A. Live performances and merchandise.
With record sales at an all-time low, musicians today rely more heavily on live performances for a source of income. Artists are not only paid by venues to perform, but merchandise sales are a massive portion of an artist’s income today.
B. Streaming (YouTube, Spotify, Internet Radio).
This section will discuss the important, though minimal, income that the digital age of the industry has provided for musicians. Although at first the
industry struggled to control the online stream of music, legislation was eventually passed to protect the use of artists’ copyrighted works.
C. Digital sales (iTunes, CD Baby, Amazon).
While artists tend to make less money off of digital sales than physical sales, digital albums and singles are cheaper for consumers. While iTunes and Amazon tend to have the vast majority of the market share, there are also many other online music distributors. Artists make money from every
sale, even though it is not technically a “physical” sale. The industry has so far caught up with the Internet to keep digital sales under control.
V. How is the music industry making money today?
Every one of my sources will have something to contribute to this section. This section’s purpose is to prove that, not only are the artists finding ways to cope with the digital millennium, but the industry as a whole is as well. It is the last piece of the music industry puzzle that I will bring together before I can draw my conclusion.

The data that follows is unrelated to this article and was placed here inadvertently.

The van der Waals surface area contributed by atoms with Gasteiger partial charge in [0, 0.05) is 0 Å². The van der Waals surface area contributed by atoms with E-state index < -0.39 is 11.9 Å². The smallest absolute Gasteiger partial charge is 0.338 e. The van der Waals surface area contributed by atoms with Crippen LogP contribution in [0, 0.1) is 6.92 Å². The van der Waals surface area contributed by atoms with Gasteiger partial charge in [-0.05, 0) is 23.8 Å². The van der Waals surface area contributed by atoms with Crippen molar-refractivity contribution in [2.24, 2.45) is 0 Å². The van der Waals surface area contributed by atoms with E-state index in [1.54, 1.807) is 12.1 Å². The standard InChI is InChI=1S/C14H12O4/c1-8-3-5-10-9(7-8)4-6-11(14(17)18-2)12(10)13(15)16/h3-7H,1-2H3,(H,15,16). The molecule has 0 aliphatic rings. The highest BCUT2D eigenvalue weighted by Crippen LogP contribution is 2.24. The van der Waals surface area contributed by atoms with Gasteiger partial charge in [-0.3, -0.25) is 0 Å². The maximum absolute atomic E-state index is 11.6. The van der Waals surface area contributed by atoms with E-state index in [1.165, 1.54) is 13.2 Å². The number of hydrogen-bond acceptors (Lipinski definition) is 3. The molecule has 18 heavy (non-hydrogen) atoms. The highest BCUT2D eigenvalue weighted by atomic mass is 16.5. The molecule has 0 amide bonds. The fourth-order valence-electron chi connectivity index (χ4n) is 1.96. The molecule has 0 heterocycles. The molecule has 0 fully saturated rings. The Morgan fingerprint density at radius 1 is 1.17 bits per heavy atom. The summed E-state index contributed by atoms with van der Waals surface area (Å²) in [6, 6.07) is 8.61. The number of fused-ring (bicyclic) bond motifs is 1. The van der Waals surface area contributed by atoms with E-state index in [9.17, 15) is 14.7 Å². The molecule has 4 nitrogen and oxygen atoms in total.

A. Live performance venues.
With record sales declining, live performance has become a massive part of the artist’s income, therefore creating a huge demand for venues. The
need for touring produces jobs in promotion and booking, all of which contribute to the success of the industry.
B. The role of the record company in today’s market.
Many people believe that, with the rise in home recording equipment, there is no need for record companies. It is true that, with the correct
equipment, anyone can have their very own home recording studio. This concept is becoming more and more popular every day. Record companies
provide services, however, that many people do not realize. Primarily, they provide funds and expert advice and help to artists for top of the line
equipment, recording engineers, hiring studio musicians, and tour support.
C. Digital distributors and Internet radio.
While retail distributors have taken somewhat of a hit, digital distributors such as iTunes and Amazon have taken advantage of the digital revolution. Not only do these companies keep consumers buying music, but they also make it easy for any and all artists to make their music available to the public.
VI. Conclusion: The music industry will continue to endure.
In my conclusion, I will restate a few important points from the previous sections in order to lead into my thesis statement, which has changed slightly since I submitted the assignment weeks ago.
A. Quick review of important points from sections II – V.
This section will restate some important points from sections II – III in order to concisely begin to lead into my thesis.
B. Concession to opposing views and quick proof of my view.
This section will include a concession that some opposing views may have a good argument. Following the concession, I will quickly prove why I
believe that the music business will prevail. This concession and proof will lead into my thesis to end my paper.
C. Thesis Statement: While sales are down and many believe that the music industry will fail, artists and other professionals who depend on the industry
will continue to find new ways to keep the industry alive.